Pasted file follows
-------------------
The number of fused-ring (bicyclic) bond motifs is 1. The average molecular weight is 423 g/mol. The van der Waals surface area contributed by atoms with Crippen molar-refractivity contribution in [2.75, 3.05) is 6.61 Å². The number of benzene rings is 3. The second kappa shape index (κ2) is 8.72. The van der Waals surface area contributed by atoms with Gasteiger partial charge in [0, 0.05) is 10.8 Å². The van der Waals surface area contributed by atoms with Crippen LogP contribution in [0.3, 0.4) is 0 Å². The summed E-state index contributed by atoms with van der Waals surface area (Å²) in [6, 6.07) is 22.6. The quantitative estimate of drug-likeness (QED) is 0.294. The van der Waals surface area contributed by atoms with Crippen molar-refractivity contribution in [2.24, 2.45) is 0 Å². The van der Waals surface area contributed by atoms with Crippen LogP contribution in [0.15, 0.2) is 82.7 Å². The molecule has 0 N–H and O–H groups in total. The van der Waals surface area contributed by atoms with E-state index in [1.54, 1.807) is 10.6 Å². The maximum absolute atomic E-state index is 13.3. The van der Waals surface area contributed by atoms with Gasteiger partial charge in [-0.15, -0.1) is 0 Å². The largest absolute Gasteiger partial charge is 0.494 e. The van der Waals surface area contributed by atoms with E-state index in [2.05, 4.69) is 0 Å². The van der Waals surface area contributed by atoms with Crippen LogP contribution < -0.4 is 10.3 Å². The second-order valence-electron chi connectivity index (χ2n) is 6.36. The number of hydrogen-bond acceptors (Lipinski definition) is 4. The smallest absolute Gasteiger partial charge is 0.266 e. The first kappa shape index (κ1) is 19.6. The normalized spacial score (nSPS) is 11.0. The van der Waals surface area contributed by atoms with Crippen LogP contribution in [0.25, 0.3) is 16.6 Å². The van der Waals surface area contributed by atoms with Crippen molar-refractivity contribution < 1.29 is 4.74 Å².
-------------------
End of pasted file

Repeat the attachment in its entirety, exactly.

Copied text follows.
The number of fused-ring (bicyclic) bond motifs is 1. The average molecular weight is 423 g/mol. The van der Waals surface area contributed by atoms with Crippen molar-refractivity contribution in [2.75, 3.05) is 6.61 Å². The number of benzene rings is 3. The second kappa shape index (κ2) is 8.72. The van der Waals surface area contributed by atoms with Gasteiger partial charge in [0, 0.05) is 10.8 Å². The van der Waals surface area contributed by atoms with Crippen LogP contribution in [0.3, 0.4) is 0 Å². The summed E-state index contributed by atoms with van der Waals surface area (Å²) in [6, 6.07) is 22.6. The quantitative estimate of drug-likeness (QED) is 0.294. The van der Waals surface area contributed by atoms with Crippen molar-refractivity contribution in [2.24, 2.45) is 0 Å². The van der Waals surface area contributed by atoms with Crippen LogP contribution in [0.15, 0.2) is 82.7 Å². The molecule has 0 N–H and O–H groups in total. The van der Waals surface area contributed by atoms with E-state index in [1.54, 1.807) is 10.6 Å². The maximum absolute atomic E-state index is 13.3. The van der Waals surface area contributed by atoms with Gasteiger partial charge in [-0.15, -0.1) is 0 Å². The largest absolute Gasteiger partial charge is 0.494 e. The van der Waals surface area contributed by atoms with E-state index in [2.05, 4.69) is 0 Å². The van der Waals surface area contributed by atoms with Crippen LogP contribution < -0.4 is 10.3 Å². The second-order valence-electron chi connectivity index (χ2n) is 6.36. The number of hydrogen-bond acceptors (Lipinski definition) is 4. The smallest absolute Gasteiger partial charge is 0.266 e. The first kappa shape index (κ1) is 19.6. The normalized spacial score (nSPS) is 11.0. The van der Waals surface area contributed by atoms with Crippen LogP contribution in [0.25, 0.3) is 16.6 Å². The van der Waals surface area contributed by atoms with Crippen molar-refractivity contribution < 1.29 is 4.74 Å².